Does this mean that everything you imagine will come true?
Some followers of ‘the law of attraction’ get caught in that trap. But this is an error in understanding. Because if this were true, then thinking about money would make you rich. Or thinking about that horror film you watched would result in you being a victim of horror. Thought requires action to make the thought reality. Thinking about money without acting on inspirational ideas will not make you rich. Nor will thinking about yelling at someone without organising to meet them result in you yelling at them. Thought itself however, doesn’t require action to maintain the thought. And this is how anxious people stay anxious and depressed people stay depressed. Anxiety and depression are mental states that lead to less productive action or no action at all. This lack of action is the real reason why most negative thinking leads to negative results.
Emotion overrides logic
No-one would spend time imagining a future where they fail or are unhappy would they? Unfortunately., people do exactly that all the time. And they do so even when logic tells them that that’s what they’re doing. Here, logic fails. Because emotion overrides logic frequently. And emotion overriding logic is the basis of most challenges that people seek therapy for. The mind is really good at one thing in particular. And that is imagining.
What starts as imagination, turns into an auto-play loop that builds strength over time. An extreme example of this might be PTSD. In most cases with someone suffering with PTSD the danger is over. And they know that logically. But the mind has taken over logic and keeps the trauma alive in the persons experience.
For an introduction on how to deal with more serious habits of thought read:
DO get caught up in the details
Visualisation does require focus on details. And so when imagining the future, you should get into the details. But details are used as more of a direction than a blueprint. They are used to amplify the feeling. It’s how the visualisation makes you feel that counts., not the details. So, when I talk about details, it’s as a way to a feeling. And remember that how you want to feel, is the main driver of behaviour and therefore visualising your future. The details might end up being pretty accurate. Or they might change.
Advanced visualisation – awareness of current thought
The first step in ANY change (or therapy) is to become aware of what you think about and therefore do now. Seems obvious right!? But most people don’t pay much attention to consistent patterns of thinking as they are on auto pilot. Keeping a notebook with you is a great way to do this. Because you can write down what you are thinking at the times you feel less than ideal. Or take note of thoughts that are persistent when you meditate or spend time in silence. You will soon realise how often you think repeated thoughts. The patterns will become clear. And then with a sense of wonder, you can start to catch yourself and laugh, smile, and shrug it off.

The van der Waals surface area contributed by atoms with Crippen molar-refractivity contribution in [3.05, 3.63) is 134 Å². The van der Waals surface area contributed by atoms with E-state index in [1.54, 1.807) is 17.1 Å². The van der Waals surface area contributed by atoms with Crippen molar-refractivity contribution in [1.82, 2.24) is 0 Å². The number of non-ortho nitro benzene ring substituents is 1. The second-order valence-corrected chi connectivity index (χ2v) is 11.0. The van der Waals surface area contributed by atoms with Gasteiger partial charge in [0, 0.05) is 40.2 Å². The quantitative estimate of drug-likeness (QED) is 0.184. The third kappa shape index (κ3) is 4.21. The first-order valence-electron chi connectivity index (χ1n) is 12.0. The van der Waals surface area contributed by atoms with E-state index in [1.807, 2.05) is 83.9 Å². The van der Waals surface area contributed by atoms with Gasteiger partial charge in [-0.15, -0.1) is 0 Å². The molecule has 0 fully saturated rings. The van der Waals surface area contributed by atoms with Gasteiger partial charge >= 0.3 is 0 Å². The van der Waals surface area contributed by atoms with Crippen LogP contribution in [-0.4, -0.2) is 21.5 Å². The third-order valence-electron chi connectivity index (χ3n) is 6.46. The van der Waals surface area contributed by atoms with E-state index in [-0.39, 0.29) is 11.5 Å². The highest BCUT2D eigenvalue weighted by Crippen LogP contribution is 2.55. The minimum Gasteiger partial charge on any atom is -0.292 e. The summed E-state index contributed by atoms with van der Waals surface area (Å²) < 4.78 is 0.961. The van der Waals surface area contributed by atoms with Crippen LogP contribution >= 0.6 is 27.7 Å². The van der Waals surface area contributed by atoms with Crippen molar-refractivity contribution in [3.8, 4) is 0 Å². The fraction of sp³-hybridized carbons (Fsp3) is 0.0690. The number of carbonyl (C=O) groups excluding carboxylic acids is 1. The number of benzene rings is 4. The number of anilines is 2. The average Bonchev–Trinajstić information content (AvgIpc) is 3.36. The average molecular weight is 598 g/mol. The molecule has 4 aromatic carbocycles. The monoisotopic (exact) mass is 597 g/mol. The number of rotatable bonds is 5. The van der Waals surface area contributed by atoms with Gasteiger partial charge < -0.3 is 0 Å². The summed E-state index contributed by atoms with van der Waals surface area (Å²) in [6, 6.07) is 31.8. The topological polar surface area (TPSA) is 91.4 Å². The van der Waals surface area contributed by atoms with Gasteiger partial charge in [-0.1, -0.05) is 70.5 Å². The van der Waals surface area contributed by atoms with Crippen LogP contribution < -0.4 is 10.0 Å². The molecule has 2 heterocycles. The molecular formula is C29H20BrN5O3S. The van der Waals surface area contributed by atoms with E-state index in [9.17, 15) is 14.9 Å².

The four steps – advanced visualisation and future pacing
[Read all four steps before starting]
Thinking about or imagining the future is how your brain prepares to be anxious. So, the strategy already works. You just need to replace the details of the thinking. The steps are easy. In NLP this idea is known as future pacing. And done correctly, is in my opinion the most important step in any therapy or coaching session. Because without future pacing, the danger is that the positive changes you have made will fade away. And/or they will not be present in your life when and where you need them. The session could potentially be wasted, and you may give up because you believe that you will never change. Future pacing is where you take new feelings, decisions, and habits and place them into your future timeline of life. It’s a way to re-program your mind for future success. And typically, this would be done at the end of a therapy or coaching session. But the principals apply to self-development also. It’s like giving a hypnotic suggestion but without the hypnosis.
Advanced visualisation, step one – create a well-formed goal
Having a well-formed goal or outcome is a step that a surprising amount of people get wrong. Because there are things to consider that will make the goal of your visualisation achievable or not.
- Is the goal specific and measurable? And if it’s not, how will you know you have achieved it? Make sure that what you want is clear and can be quantified. And that your visualisation contains evidence that you have achieved it. A goal is a dream with a plan and a deadline.
- Is the goal positively focused? You can’t visualise ‘not’ having or doing something. What will you have or do instead?
- Is the goal or ideal vision of yourself under your control? Having a goal that requires the world or others to change for you to get what you want, is potentially an exercise in futility.
The most common mistake when imagining the future
The most common mistake with well-formed goals or outcomes is ignoring ecology. Ecology in this application is the consideration of consequences. What is going to change when you adopt this new way of being? And does that effect the goal of the visualisation?